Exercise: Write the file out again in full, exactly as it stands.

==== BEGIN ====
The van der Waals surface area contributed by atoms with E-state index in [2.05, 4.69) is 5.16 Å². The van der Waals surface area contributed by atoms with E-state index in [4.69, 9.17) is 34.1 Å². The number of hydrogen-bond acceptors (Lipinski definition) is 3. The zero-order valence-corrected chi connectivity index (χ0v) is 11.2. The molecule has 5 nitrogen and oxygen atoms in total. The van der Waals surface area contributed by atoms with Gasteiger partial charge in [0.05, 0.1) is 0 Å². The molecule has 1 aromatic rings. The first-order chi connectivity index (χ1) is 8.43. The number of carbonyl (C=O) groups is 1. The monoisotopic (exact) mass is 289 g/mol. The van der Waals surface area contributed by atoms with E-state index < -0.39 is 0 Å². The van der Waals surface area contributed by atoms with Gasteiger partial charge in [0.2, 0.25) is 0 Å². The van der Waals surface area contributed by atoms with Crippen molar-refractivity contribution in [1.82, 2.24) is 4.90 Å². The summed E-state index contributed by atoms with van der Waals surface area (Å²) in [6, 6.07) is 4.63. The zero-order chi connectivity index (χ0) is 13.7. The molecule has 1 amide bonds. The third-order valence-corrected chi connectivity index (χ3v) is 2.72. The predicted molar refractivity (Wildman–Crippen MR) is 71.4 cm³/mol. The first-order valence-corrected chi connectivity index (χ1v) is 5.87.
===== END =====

The van der Waals surface area contributed by atoms with E-state index in [2.05, 4.69) is 5.16 Å². The van der Waals surface area contributed by atoms with E-state index in [4.69, 9.17) is 34.1 Å². The number of hydrogen-bond acceptors (Lipinski definition) is 3. The zero-order valence-corrected chi connectivity index (χ0v) is 11.2. The molecule has 5 nitrogen and oxygen atoms in total. The van der Waals surface area contributed by atoms with Gasteiger partial charge in [0.05, 0.1) is 0 Å². The molecule has 1 aromatic rings. The first-order chi connectivity index (χ1) is 8.43. The number of carbonyl (C=O) groups is 1. The monoisotopic (exact) mass is 289 g/mol. The van der Waals surface area contributed by atoms with E-state index < -0.39 is 0 Å². The van der Waals surface area contributed by atoms with Gasteiger partial charge in [0.2, 0.25) is 0 Å². The van der Waals surface area contributed by atoms with Crippen molar-refractivity contribution in [1.82, 2.24) is 4.90 Å². The summed E-state index contributed by atoms with van der Waals surface area (Å²) in [6, 6.07) is 4.63. The zero-order chi connectivity index (χ0) is 13.7. The molecule has 1 amide bonds. The third-order valence-corrected chi connectivity index (χ3v) is 2.72. The predicted molar refractivity (Wildman–Crippen MR) is 71.4 cm³/mol. The first-order valence-corrected chi connectivity index (χ1v) is 5.87.